A batch experiment was conducted in 2 L wastewater vessels consisting of polyethylene terephthalate (PET) plastic jars for an effective digestate volume of 1.3 L using the experimental device and diagram described in Garcia-Gonzalez and Vanotti (2015). The acid tank consisted of 500 mL Erlenmeyer flasks containing 280 mL 1 N H2SO4. A diaphragm pump (Alldos, TrueDos model, Denmark) was used to continuously circulate the acid through tubular membranes inside the digestate vessels and back into the acid tank using a constant flow rate of 5.8 L d−1. The pH in the acidic tank increased, as ammonia was captured by the membrane, therefore, the acid pH was adjusted to keep it below 1.5. Gas-permeable tubing (60 cm long, 10.25 mm outer diameter and 0.75 mm wall thickness) made of expanded polyetrafluoroethylene (ePTFE) (Phillips Scientific Inc., Rock Hill, SC) was used for NH3 capture. The membrane manifolds were submerged in digestate contained in PET jars, which were kept closed but not airtight. Ports were installed on top of the reactor vessels to obtain samples and monitor pH. The digestate was continuously agitated using magnetic stirrers.

The experiment was carried out to evaluate N recovery from anaerobically digested swine manure. Chemical characteristics are shown in Table 1. The biogas plant was located in Salamanca (Spain). The plant was a co-digestion plant treating the manure of a farm with 6,000 fattening pigs as well as agro-food wastes. Digestate was collected directly from the mesophilic digester in plastic containers, transported in coolers to the laboratory and subsequently stored at 4 ºC for further use.

Table 1 − Chemical characteristics of the digestate at the beginning and at the end of each batch experiment. The standard deviation of duplicate experiments are shown in parenthesis. 

Initial Final
pH 8.01 (0) 8.11 (0.01)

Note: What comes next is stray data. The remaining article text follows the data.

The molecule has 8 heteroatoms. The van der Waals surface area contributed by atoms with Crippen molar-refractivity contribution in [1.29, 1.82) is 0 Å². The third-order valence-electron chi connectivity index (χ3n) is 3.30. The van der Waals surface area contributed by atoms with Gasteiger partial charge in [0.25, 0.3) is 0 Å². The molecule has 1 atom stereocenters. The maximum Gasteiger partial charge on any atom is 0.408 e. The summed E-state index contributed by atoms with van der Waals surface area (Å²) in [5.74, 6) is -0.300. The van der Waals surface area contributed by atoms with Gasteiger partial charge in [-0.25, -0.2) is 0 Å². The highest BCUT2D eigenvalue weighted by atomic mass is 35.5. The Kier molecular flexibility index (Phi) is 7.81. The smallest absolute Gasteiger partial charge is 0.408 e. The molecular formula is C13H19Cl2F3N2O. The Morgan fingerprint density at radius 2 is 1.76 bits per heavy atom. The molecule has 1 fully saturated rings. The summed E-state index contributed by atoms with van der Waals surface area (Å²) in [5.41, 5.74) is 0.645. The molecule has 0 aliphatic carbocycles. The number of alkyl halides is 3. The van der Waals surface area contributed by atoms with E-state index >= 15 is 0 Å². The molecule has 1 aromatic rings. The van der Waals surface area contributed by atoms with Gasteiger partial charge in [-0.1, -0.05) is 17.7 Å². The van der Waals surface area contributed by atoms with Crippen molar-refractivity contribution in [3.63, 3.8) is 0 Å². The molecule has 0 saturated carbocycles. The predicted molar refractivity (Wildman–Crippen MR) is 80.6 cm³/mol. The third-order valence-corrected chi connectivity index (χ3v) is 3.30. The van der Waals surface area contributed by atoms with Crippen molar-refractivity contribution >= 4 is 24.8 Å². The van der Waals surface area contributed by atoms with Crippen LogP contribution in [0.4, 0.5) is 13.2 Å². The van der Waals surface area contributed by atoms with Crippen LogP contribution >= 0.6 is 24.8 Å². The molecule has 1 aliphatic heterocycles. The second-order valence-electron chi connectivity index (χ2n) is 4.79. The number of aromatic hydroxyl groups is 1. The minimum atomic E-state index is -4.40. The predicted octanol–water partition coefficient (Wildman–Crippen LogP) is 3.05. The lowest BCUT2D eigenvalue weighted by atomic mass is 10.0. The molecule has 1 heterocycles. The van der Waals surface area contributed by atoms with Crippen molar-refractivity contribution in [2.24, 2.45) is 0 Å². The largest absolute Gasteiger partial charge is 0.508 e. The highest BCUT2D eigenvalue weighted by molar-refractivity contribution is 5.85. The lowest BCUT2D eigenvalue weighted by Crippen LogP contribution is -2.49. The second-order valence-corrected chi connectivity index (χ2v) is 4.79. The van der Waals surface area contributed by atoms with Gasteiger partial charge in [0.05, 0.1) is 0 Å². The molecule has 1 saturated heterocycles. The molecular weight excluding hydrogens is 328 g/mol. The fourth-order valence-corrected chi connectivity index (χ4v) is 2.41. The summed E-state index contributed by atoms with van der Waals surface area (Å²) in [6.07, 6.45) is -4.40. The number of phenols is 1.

CODt (g L−1) 27 (1) 22 (0.23)
TS (g L−1) 35 (0.32) 36 (0.54)
VS (g L−1) 25 (0.33) 22 (0.20)
Pt (mg L−1) 771 (3.54) 645 (1.06)
TKN (mgN L−1) 4,690 (44) 1,244 (89)
NH4+(mgN L−1) 4,293 (0) 381 (55)
NO3+ NO2 (mg L−1) 0 0
Alkalinity (mgCaCO3 L−1) 19,038 (0) 8,923 (947)

The pH of the digestate was adjusted whenever it decreased below 7.7, according to (Garcia-Gonzalez and Vanotti, 2015). This adjustment consisted in increasing the digestate pH using sodium hydroxide (5 N), which was added when necessary to endpoint pH 8.5-9.0. Digestate samples from the vessels and acidic solution samples from the concentrator tank were collected daily to monitor pH, alkalinity and NH4+. All experiments were carried out in duplicate and results were expressed as means. The test was run at room temperature to simulate ammonia recovery from the digested manure in a system external to the anaerobic digestion.

Analytical methods

Analyses of total solids (TS), volatile solids (VS), total chemical oxygen demand (CODt), total Kjeldahl nitrogen (TKN) and total phosphorus (TP) were performed in duplicate in accordance with APHA Standard Methods (1989). The pH and total alkalinity were monitored using a pH meter Crison Basic 20 (Crison Instruments S.A., Barcelona, Spain). Total alkalinity was obtained by measuring the amount of standardized sulphuric acid needed to bring the sample to a pH endpoint of 4.5 and expressed as mg CaCO3 L−1. NO3 and NO2 were monitored using colorimetric strips (MQuantTM, Merck). NH4+ concentrations were determined using a NH3 gas-sensing electrode Orion 900/200 (Thermo Electron Corporation, Beverly, USA) after adjusting sample to pH >11. Free NH3 (FA) was quantified theoretically according to Eq. (1), where NH3 was the FA content and TNH3 was the total NH4+ (measured in the NH4+ determination described above) (Hansen et al., 1998):

Results and Discussion

NH4+ concentration in digestate decreased from 4,293 ± 0 mg N L−1 to 381 ± 55 mg N L−1 in the 32 days of experiment (Figure 1). Ammonia capture by the membrane continuously increased until day 25, after which, little or no more NH3 was recovered in the acidic solution. Similarly, NH4+ in digestate decreased little at the end of the experiment, from 433 (day 27) to 381 (day 32) mg N L−1 at the end of the experiment (Figure 1). The acidic solution was the same during the entire experiment, thus, the recirculation of this liquid occurs in a closed loop between the treatment vessel and the acid tank, which achieved an NH4+concentration in the recovery solution (11,200 ± 1,100 mg N L−1) of almost three-fold higher than in digestate (4,293 mg N L−1; Figure 1). Sixty-two percent of NH4+ removed from digestate during the experimental period was recovered in the acidic solution. These findings are in agreement with those reported by García-Gonzalez and Vanotti (2015) who observed a high N recovery from manure with different NH4+ strengths using GPMT.